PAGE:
I find the group of folding chairs and take a seat. In front of me, the stage resembles a morning talk show. Everywhere are the bright yellow almost green letters of SYFY. A woman to my right is reading Atlas Shrugged. I find this odd. Behind me, lounges a man dressed as a Power Ranger. I do not find this odd. “Lion Forge Creators Discuss Tackling Diversity In Comics,” flashes on the screen. One of the speakers, Rodney Barnes, a writer for Amazon Prime’s American Gods, exclaims, “Representation must become a norm, something standard everywhere.” And David Walker—after being asked about his comic, Superb, featuring a superhero with down syndrome—says, “Everyone deserves a superhero they can look up to, who inspires them.”
Yes, I think to myself. This is the message of this year’s Comic Con—inspiration for everyone, no matter who you are. It makes sense, given the event’s obvious inclusive narrative, regarding race, feminism, and members within the LGBTQ+ community.
During the “Women of AFK” panel, Chloe Fraboni, a senior editor at Scholastic, and Lindsay Jones, the voice actor for Ruby Rose in RWBY, both suggest the industry has begun to change, moving away from the stigma that video game/comic culture is only for the male demographic. “When I was a girl,” Jones says, “I played video games with the dudes, because I was told girls didn’t play video games.” Chloe adds, “The importance of women in video games has always been there though. Think of Zelda, Samus, or now with Aloy from Horizon Zero Dawn…video games are now about community with games like Overwatch. But it’s still not great. If you’re a girl, you quickly learn how to mute your mic. Terrible things get said to you. But things are better overall.”
Inclusion is also the general sentiment at the “#METOO to #TIMESUP: An Action Summit for Comics” panel. Sarah Gaydos, editorial director for Oni Press and former editor of DC Comics, assessed the problem, stating, “Change, big change, isn’t really happening, in small pockets, but not overall. In comics and all institutions, more has to be done.”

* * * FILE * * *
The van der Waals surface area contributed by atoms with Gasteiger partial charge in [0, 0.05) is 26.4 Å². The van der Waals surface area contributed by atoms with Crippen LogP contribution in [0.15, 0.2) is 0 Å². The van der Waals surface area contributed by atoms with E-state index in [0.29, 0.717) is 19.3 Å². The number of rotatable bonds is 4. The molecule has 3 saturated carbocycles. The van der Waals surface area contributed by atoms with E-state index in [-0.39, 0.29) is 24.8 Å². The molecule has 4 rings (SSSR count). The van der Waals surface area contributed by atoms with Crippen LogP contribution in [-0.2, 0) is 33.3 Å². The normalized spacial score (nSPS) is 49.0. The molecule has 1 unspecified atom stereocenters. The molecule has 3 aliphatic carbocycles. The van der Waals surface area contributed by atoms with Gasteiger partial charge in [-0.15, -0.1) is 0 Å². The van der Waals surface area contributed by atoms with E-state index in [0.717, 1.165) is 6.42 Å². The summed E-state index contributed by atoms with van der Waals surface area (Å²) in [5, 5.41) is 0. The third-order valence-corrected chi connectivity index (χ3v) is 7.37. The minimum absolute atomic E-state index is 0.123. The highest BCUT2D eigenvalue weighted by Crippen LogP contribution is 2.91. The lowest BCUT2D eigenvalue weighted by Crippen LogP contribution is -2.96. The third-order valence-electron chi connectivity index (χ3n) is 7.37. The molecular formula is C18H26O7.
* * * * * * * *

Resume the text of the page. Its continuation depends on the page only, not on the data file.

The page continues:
Joan Hilty, an editor at Nickelodeon, advises those in the audience in want of change to “…access your special power, in order to create institutional change. My superpower happens to be in editing. I can impact the hiring process, and I do. You can change the environment around you.”
Much of the panel’s discussion involves the issue of collectivity or the need for togetherness, and how only through banding together can the question of what to do about furthering the inclusivity movement be answered.
As the group talks, a woman walks around, handing out pieces of paper to the 300 to 400 people present for comments, questions, or solutions. Towards the end of the panel, Hilty begins to read a few. One of them goes like this, “The representation of this panel saddens me. I know there are African American women who could have contributed to this conversation.”
Hilty clarifies, “We did originally. Alitha Martinez was supposed to be here. However, she was unexpectedly asked to give a speech in Algeria, for the UN.” All the panelists begin to laugh. Gaydo says something along the lines of how no one should choose Comic Con over the UN. But then everyone grows quiet. “Still,” Hilty solemnly begins, “We don’t have a solution. But we have to keep trying.”
Likewise, during the panel, “Women of Color in Comics: Race, Gender, & the Comic Book Medium,” Vita Ayala, a prolific comic book writer for DC, asks her own question of, “When will the diversity discussion not be needed?” in response to the question of whether the inclusivity conversation is still relevant, given how much the word is tossed around. Jamila Rowser, author and founder of the Girl Gone Geek blog, clarifies, “There has been a lot accomplished. But we have to move beyond some white guy using a black character for the sake of being inclusive. Representation must exist in all facets of every industry.”
Even if the solution has no clear answer, from the look of things, the New York Comic Con is at least attempting to be part of the solution, remedial in the fullest sense, giving a voice to those the industry previously ignored.